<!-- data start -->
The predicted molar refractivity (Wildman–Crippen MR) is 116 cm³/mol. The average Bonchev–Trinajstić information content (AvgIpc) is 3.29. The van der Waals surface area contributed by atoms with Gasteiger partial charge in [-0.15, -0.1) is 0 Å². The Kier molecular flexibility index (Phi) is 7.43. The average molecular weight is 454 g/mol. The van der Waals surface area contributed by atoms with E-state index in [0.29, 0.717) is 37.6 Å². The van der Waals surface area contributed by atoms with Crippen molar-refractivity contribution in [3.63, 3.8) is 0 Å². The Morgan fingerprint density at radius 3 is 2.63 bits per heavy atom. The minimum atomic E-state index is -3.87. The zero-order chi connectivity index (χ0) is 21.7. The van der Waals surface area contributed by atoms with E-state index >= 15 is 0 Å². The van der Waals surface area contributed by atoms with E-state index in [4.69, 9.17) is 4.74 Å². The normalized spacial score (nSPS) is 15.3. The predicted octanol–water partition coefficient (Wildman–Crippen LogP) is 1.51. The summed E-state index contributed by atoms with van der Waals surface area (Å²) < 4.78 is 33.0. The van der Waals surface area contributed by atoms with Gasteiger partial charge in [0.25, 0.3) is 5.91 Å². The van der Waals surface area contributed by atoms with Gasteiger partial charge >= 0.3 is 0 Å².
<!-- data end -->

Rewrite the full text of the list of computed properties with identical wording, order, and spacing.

The predicted molar refractivity (Wildman–Crippen MR) is 116 cm³/mol. The average Bonchev–Trinajstić information content (AvgIpc) is 3.29. The van der Waals surface area contributed by atoms with Gasteiger partial charge in [-0.15, -0.1) is 0 Å². The Kier molecular flexibility index (Phi) is 7.43. The average molecular weight is 454 g/mol. The van der Waals surface area contributed by atoms with E-state index in [0.29, 0.717) is 37.6 Å². The van der Waals surface area contributed by atoms with Crippen molar-refractivity contribution in [3.63, 3.8) is 0 Å². The Morgan fingerprint density at radius 3 is 2.63 bits per heavy atom. The minimum atomic E-state index is -3.87. The zero-order chi connectivity index (χ0) is 21.7. The van der Waals surface area contributed by atoms with E-state index >= 15 is 0 Å². The van der Waals surface area contributed by atoms with E-state index in [4.69, 9.17) is 4.74 Å². The normalized spacial score (nSPS) is 15.3. The predicted octanol–water partition coefficient (Wildman–Crippen LogP) is 1.51. The summed E-state index contributed by atoms with van der Waals surface area (Å²) < 4.78 is 33.0. The van der Waals surface area contributed by atoms with Gasteiger partial charge in [0.25, 0.3) is 5.91 Å². The van der Waals surface area contributed by atoms with Gasteiger partial charge >= 0.3 is 0 Å².